Did you catch the February exposé of the fast lubes on ABCʼs Primetime. It was entitled “Lube Shop Pitfalls: Tips on How to Avoid Being Taken for a Ride.” And it was embarrassing.
Essentially the fast lubes and their employees in the program were caught doing dishonest things to the investigators cars. I could drone on and on about the details of what they did and why it was wrong but the long and short of it is the story of wrong doing in a lube they visited was accurate and that hurts us all.
Offering additional services is not what was wrong with this service.
The problem in the report is systemic attitude and it starts at the top. This often referred to as a companyʼs culture. I had long believed that the companyʼs culture had much to do with profitability. And we have proven this to be true.
Lack of a good, positive company ethos is detrimental. And I believe the Primetime segment shows just this.
A good company attitude can have very positive effects. Take lube volume for instance, has your volume reached a plateau? The fast lube industry as a whole has matured around the country and operators are facing different challenges now than they did 10 – 15 years ago. But then why are there operators out there who have experienced the same competition pressures and had little or no effect on their car count. Some continue to expanded and add locations.
These operators who continue to thrive and grow seem to have several things in common that I would like to discuss. The interesting thing is that some of these commonalities have nothing to do with the fast lube industry. They have to do with life and how people live it. The companyʼs culture is key. Because the way people approach life has so much to do with the way they operate their businesses. While speaking to successful operators I have found several shared traits among them and it is really quite simple. For one, they enjoy what they do. And they create a corporate culture that shows it. They get up in the morning enjoying and looking forward to going to their respective operations. These same people hire people who will embrace the culture they have worked so hard to create. They also search out and hire people who will enjoy what they do; they enjoy life and have great attitudes. They have created a culture of learning and exceptional customer service. The people who do this are sometimes seen as difficult by some, but are simply insisting on there vision being promoted on a daily basis, customer by customer.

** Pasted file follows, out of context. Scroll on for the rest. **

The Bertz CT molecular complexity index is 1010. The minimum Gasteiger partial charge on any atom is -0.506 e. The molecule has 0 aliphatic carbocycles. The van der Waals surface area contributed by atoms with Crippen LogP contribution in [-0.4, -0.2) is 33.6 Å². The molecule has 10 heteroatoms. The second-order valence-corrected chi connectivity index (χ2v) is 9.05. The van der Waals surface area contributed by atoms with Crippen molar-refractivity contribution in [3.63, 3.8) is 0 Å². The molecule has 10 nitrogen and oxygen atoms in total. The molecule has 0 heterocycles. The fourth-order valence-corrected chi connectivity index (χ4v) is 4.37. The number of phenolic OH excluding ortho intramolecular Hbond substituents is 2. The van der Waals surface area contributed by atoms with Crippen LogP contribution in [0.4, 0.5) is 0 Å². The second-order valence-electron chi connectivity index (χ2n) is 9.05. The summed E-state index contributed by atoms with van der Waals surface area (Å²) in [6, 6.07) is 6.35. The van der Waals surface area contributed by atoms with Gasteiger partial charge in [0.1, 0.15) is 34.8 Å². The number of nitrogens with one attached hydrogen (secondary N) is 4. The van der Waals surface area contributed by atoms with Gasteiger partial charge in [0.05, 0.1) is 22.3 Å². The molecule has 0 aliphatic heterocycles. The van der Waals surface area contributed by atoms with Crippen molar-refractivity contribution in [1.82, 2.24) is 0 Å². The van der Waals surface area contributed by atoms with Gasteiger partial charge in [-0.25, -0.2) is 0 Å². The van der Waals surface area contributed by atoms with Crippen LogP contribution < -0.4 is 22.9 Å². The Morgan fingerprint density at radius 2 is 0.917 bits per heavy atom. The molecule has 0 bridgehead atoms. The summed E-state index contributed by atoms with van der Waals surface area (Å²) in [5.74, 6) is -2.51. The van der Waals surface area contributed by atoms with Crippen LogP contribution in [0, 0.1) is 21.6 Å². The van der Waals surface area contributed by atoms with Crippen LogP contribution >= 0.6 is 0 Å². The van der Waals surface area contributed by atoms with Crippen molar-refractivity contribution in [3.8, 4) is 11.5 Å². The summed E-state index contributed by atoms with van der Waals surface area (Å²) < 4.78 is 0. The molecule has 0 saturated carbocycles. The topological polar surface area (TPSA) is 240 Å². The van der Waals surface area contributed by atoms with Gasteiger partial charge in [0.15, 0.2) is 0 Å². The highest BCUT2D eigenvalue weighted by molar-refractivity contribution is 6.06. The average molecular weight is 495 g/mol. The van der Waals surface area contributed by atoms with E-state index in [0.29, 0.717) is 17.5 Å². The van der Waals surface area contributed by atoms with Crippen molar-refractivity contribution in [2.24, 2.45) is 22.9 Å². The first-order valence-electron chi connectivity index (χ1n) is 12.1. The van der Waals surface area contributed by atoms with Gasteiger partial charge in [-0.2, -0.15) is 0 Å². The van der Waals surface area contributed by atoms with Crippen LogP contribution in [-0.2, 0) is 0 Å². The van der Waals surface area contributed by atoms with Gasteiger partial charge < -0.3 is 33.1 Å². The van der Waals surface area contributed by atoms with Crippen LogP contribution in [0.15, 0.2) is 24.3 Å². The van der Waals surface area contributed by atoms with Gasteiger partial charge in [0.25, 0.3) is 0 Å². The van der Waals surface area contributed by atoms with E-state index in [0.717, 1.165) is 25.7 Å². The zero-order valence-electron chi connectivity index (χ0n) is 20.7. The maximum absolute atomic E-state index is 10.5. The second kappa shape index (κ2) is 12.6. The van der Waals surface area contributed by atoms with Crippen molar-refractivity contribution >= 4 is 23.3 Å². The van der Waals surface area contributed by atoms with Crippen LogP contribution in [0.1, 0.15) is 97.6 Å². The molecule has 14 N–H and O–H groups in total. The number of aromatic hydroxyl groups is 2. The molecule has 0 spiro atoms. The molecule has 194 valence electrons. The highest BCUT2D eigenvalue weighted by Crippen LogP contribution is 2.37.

How can you do this?
Root out bad seed employees — Be direct and very clear about what you want and expect from employees. Write it down. And start with the manager – he will set the tone. The manager must get the correct and consistent signals from you. He must see you “doing the right thing.” Just like raising a child, you as the owner set the tone. You need to back him up on decisions to clean out bad employees and encourage this behavior.
Dress code – dress for success; insist employees wear the uniform correctly. If they look the part they can play the part. How can they play the part of a competent lube tech if they look like a thug? They canʼt be both. Your employees self image is, as it is in life, very important. Get the little things right. Show the employees they are going to be held to a higher standard than their last job. Invest your time in these employees and it will pay off.
Daily meetings every morning and at shift changes – this only takes 3 minutes and it allows you enough time to cover the benefits of a certain service or specials you may have. It keeps the things that are important to your culture top of mind with employees. Think of it as a huddle before the game.
Twice monthly training meetings 1 hour x 5 employees = 5 hours x $8 = $40 X 2 (two meetings per month) = $80 for the continued education of your front line employees. If you do 1000 car per month you gain $500 by increasing the ticket by 50 cents. It is well worth the time and energy.
I believe that a positive company culture that embraces training is the answer.